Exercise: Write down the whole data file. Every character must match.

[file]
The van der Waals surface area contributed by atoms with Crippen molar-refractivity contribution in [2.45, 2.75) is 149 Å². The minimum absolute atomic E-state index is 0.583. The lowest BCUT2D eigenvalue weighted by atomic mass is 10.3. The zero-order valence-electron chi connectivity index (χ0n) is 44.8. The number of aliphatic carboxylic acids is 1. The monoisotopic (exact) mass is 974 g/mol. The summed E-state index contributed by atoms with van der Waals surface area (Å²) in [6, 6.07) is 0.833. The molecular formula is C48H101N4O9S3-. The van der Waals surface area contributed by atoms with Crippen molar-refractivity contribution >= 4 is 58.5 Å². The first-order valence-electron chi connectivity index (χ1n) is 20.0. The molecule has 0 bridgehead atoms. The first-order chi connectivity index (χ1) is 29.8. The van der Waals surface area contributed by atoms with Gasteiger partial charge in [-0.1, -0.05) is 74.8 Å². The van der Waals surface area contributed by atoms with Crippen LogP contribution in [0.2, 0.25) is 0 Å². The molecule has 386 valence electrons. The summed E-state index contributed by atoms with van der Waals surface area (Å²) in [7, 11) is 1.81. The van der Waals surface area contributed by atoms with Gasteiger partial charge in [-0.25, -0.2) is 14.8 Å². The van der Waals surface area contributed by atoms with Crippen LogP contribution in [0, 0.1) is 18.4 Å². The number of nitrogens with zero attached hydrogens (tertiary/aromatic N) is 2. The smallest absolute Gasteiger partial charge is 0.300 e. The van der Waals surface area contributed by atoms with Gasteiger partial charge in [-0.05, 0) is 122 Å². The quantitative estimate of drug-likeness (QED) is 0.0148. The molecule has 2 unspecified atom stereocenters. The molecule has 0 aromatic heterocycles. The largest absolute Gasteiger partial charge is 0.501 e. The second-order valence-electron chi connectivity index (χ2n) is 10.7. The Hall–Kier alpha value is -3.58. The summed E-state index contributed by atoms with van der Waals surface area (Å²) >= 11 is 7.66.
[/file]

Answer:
The van der Waals surface area contributed by atoms with Crippen molar-refractivity contribution in [2.45, 2.75) is 149 Å². The minimum absolute atomic E-state index is 0.583. The lowest BCUT2D eigenvalue weighted by atomic mass is 10.3. The zero-order valence-electron chi connectivity index (χ0n) is 44.8. The number of aliphatic carboxylic acids is 1. The monoisotopic (exact) mass is 974 g/mol. The summed E-state index contributed by atoms with van der Waals surface area (Å²) in [6, 6.07) is 0.833. The molecular formula is C48H101N4O9S3-. The van der Waals surface area contributed by atoms with Crippen molar-refractivity contribution >= 4 is 58.5 Å². The first-order valence-electron chi connectivity index (χ1n) is 20.0. The molecule has 0 bridgehead atoms. The first-order chi connectivity index (χ1) is 29.8. The van der Waals surface area contributed by atoms with Gasteiger partial charge in [-0.1, -0.05) is 74.8 Å². The van der Waals surface area contributed by atoms with Crippen LogP contribution in [0.2, 0.25) is 0 Å². The molecule has 386 valence electrons. The summed E-state index contributed by atoms with van der Waals surface area (Å²) in [7, 11) is 1.81. The van der Waals surface area contributed by atoms with Gasteiger partial charge in [-0.25, -0.2) is 14.8 Å². The van der Waals surface area contributed by atoms with Crippen LogP contribution in [0, 0.1) is 18.4 Å². The number of nitrogens with zero attached hydrogens (tertiary/aromatic N) is 2. The smallest absolute Gasteiger partial charge is 0.300 e. The van der Waals surface area contributed by atoms with Gasteiger partial charge in [-0.05, 0) is 122 Å². The quantitative estimate of drug-likeness (QED) is 0.0148. The molecule has 2 unspecified atom stereocenters. The molecule has 0 aromatic heterocycles. The largest absolute Gasteiger partial charge is 0.501 e. The second-order valence-electron chi connectivity index (χ2n) is 10.7. The Hall–Kier alpha value is -3.58. The summed E-state index contributed by atoms with van der Waals surface area (Å²) >= 11 is 7.66.